• Around 156,000 people are employed in the industry with around 20,000 of these using design skills as part of their work.
  • There are around 35,000 businesses, of which around 23,000 are sole traders.
  • There are around 2,000 design consultancies in the industry, employing around 4,000 people.
  • The businesses in this industry tend to be small or medium-sized, employing 250 people or fewer.

Jobs in the industry range from:

  • Operative level staff – sewing machinist, garment cutter, garment presser, knitting operative, knitwear linker
  • Craftspeople and designer-makers – handcraft tailor, milliner, couturier
  • Higher level, technical personnel – designer, garment technologist, sample technician, pattern cutter, pattern grader
  • Production managers – production manager, technical managers, production co-ordinator, manufacture co-ordinator

National and regional data

The clothing industry is widely distributed across England, but with key clusters:

  • clothing manufacture in Leicester, Nottingham, London
  • knitwear in Leicestershire and Nottinghamshire
  • wholesale of clothing in London, Manchester and Leeds

Across all regions it is estimated that there will be a substantial decline in the total level of employment in the industry to 2017.

East Midlands – There are around 17,000 people employed, making it the second most important region for apparel employment in England. Leicester has the largest industry workforce, followed by Erewash (Derbyshire) and Nottingham.

East of England – There are around 7,000 people employed within the industry in the region, who are mainly located in Luton, Fenland (Cambs), Basildon, Hertsmere and St Albans.

London – London is a key area for clothing manufacture and the wholesale of clothing in the apparel industry, with around 24,000 people employed, making it the largest region for apparel in the UK. Within this area, Westminster has the largest number of people employed in the apparel industry, followed by Tower Hamlets and Islington.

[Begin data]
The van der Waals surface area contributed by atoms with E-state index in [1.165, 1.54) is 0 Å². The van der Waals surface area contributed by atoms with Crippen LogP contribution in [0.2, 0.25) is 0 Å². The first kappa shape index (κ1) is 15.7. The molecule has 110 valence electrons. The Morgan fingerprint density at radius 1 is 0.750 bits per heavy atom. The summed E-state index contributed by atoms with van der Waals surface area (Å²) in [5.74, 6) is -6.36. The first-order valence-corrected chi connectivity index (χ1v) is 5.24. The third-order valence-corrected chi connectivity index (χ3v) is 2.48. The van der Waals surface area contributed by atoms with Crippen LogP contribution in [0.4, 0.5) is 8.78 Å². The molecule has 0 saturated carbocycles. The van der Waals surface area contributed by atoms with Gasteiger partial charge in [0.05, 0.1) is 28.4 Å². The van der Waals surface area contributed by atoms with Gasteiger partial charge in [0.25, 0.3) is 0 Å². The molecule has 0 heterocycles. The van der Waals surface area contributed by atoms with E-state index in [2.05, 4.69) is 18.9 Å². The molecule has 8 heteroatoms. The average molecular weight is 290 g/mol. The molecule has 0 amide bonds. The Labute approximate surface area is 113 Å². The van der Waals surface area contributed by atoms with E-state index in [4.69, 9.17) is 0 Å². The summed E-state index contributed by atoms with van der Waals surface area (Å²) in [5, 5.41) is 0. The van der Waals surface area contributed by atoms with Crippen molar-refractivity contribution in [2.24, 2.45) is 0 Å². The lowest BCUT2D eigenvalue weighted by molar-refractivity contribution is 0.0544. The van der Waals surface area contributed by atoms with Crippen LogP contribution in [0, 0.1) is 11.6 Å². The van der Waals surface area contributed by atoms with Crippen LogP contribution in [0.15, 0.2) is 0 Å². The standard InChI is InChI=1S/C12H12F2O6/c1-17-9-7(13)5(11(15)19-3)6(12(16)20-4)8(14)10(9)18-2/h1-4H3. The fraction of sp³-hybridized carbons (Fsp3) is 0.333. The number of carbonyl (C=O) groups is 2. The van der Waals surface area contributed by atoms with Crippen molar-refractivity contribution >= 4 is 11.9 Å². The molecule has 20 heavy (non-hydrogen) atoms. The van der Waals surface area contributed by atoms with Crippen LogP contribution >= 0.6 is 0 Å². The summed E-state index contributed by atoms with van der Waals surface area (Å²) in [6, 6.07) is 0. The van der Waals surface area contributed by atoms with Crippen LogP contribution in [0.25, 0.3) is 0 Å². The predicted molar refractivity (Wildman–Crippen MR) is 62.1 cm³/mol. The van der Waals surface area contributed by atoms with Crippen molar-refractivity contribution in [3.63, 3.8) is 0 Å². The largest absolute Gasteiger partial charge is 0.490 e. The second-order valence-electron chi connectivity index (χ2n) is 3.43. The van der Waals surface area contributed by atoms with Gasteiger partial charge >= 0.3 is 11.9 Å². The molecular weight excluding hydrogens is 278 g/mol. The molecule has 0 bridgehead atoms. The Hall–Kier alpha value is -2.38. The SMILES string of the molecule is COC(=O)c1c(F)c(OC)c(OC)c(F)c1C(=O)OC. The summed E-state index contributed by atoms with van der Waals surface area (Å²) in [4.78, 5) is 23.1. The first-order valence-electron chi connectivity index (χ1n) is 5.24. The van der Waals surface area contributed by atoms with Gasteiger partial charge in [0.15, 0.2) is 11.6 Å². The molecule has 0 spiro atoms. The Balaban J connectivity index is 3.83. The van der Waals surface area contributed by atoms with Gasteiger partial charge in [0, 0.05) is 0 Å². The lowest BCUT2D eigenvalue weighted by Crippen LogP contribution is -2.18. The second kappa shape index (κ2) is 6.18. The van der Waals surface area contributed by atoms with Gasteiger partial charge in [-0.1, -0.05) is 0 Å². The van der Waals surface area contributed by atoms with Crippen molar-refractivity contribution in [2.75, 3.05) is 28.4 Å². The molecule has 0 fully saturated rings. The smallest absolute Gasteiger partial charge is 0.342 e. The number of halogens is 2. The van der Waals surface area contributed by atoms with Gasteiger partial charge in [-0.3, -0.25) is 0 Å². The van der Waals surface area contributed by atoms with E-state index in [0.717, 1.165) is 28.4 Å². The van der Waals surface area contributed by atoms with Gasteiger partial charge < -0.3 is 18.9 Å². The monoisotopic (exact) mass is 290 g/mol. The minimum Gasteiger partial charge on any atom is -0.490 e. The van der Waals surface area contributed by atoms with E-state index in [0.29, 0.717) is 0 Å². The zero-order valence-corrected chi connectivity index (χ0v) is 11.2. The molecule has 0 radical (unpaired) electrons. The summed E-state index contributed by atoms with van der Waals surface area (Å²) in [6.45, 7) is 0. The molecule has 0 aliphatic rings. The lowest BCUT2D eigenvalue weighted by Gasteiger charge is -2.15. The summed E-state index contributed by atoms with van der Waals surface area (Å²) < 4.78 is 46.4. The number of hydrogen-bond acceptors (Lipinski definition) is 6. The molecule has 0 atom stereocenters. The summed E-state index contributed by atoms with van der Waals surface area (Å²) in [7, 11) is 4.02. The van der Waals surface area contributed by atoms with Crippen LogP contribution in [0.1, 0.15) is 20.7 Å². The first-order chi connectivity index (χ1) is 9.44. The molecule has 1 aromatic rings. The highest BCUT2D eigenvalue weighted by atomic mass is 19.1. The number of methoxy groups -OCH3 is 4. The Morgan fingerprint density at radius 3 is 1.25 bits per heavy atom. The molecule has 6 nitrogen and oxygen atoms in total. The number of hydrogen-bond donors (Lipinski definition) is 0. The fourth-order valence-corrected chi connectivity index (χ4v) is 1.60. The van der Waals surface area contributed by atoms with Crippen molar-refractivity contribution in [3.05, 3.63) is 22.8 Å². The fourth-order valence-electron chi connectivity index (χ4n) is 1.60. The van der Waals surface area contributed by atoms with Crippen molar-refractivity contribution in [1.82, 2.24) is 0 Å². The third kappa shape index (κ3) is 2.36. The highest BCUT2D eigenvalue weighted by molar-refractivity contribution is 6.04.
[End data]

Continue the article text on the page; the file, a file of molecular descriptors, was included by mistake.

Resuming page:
North East – There are around 4,000 people employed within the industry in the North East, which represents a small proportion of the total UK employment in this sector. Sunderland has the largest number of people employed, followed by County Durham. An estimated 1,000 recruits will be required in manufacturing positions to 2017 in the region.

North West – There are around 15,000 people employed within the industry, with the largest share located in Manchester. Stockport, Rochdale, East Cheshire and Blackburn are the other main centres in the region.

South East – There are around 5,000 people employed within the apparel industry in the region. Havant has the largest industry workforce in the region, with most of the remainder split fairly evenly between Milton Keynes, Chichester, Guildford and Southampton.

South West – There are around 6,000 people employed within the industry, who are mainly located in South Gloucestershire. Other key centres include Swindon, Cornwall, Bristol and Bath.

West Midlands – There are over 6,000 people employed within the industry. Birmingham has the largest number of people employed in the apparel industry followed by Sandwell.

Yorkshire and the Humber – There are over 10,000 people employed within the industry, making it one of the largest regions for apparel in the UK. Leeds has the largest number of people employed in the apparel industry then Kirklees and Bradford.

[N.B. Data derived from Annual Business Inquiry, 2007.]


Career paths

  • Our job profiles
  • Creative Skillset
  • Creative Skillset
  • Design Council
  • London College of Fashion

Further sources